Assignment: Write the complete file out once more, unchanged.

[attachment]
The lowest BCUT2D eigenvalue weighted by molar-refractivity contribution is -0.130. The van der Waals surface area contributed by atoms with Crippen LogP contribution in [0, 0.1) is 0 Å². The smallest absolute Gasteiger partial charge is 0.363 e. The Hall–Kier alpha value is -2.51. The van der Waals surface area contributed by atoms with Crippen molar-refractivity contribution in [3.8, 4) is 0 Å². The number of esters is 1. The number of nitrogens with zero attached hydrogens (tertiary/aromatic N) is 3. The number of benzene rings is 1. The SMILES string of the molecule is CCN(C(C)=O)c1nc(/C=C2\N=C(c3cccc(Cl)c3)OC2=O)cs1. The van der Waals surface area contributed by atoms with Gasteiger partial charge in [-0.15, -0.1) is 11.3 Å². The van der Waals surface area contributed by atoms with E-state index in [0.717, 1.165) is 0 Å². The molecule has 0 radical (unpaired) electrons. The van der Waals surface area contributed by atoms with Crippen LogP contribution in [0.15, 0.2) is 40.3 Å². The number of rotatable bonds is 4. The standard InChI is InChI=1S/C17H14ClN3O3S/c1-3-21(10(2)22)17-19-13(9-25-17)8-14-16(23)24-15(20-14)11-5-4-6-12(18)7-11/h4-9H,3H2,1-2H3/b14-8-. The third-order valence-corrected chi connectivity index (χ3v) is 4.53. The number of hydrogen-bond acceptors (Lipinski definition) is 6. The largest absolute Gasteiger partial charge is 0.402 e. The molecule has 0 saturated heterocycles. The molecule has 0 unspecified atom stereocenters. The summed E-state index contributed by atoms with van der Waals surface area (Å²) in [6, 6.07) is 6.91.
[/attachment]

The lowest BCUT2D eigenvalue weighted by molar-refractivity contribution is -0.130. The van der Waals surface area contributed by atoms with Crippen LogP contribution in [0, 0.1) is 0 Å². The smallest absolute Gasteiger partial charge is 0.363 e. The Hall–Kier alpha value is -2.51. The van der Waals surface area contributed by atoms with Crippen molar-refractivity contribution in [3.8, 4) is 0 Å². The number of esters is 1. The number of nitrogens with zero attached hydrogens (tertiary/aromatic N) is 3. The number of benzene rings is 1. The SMILES string of the molecule is CCN(C(C)=O)c1nc(/C=C2\N=C(c3cccc(Cl)c3)OC2=O)cs1. The van der Waals surface area contributed by atoms with Gasteiger partial charge in [-0.15, -0.1) is 11.3 Å². The van der Waals surface area contributed by atoms with E-state index in [0.717, 1.165) is 0 Å². The molecule has 0 radical (unpaired) electrons. The van der Waals surface area contributed by atoms with Crippen LogP contribution in [0.15, 0.2) is 40.3 Å². The number of rotatable bonds is 4. The standard InChI is InChI=1S/C17H14ClN3O3S/c1-3-21(10(2)22)17-19-13(9-25-17)8-14-16(23)24-15(20-14)11-5-4-6-12(18)7-11/h4-9H,3H2,1-2H3/b14-8-. The third-order valence-corrected chi connectivity index (χ3v) is 4.53. The number of hydrogen-bond acceptors (Lipinski definition) is 6. The largest absolute Gasteiger partial charge is 0.402 e. The molecule has 0 saturated heterocycles. The molecule has 0 unspecified atom stereocenters. The summed E-state index contributed by atoms with van der Waals surface area (Å²) in [6, 6.07) is 6.91.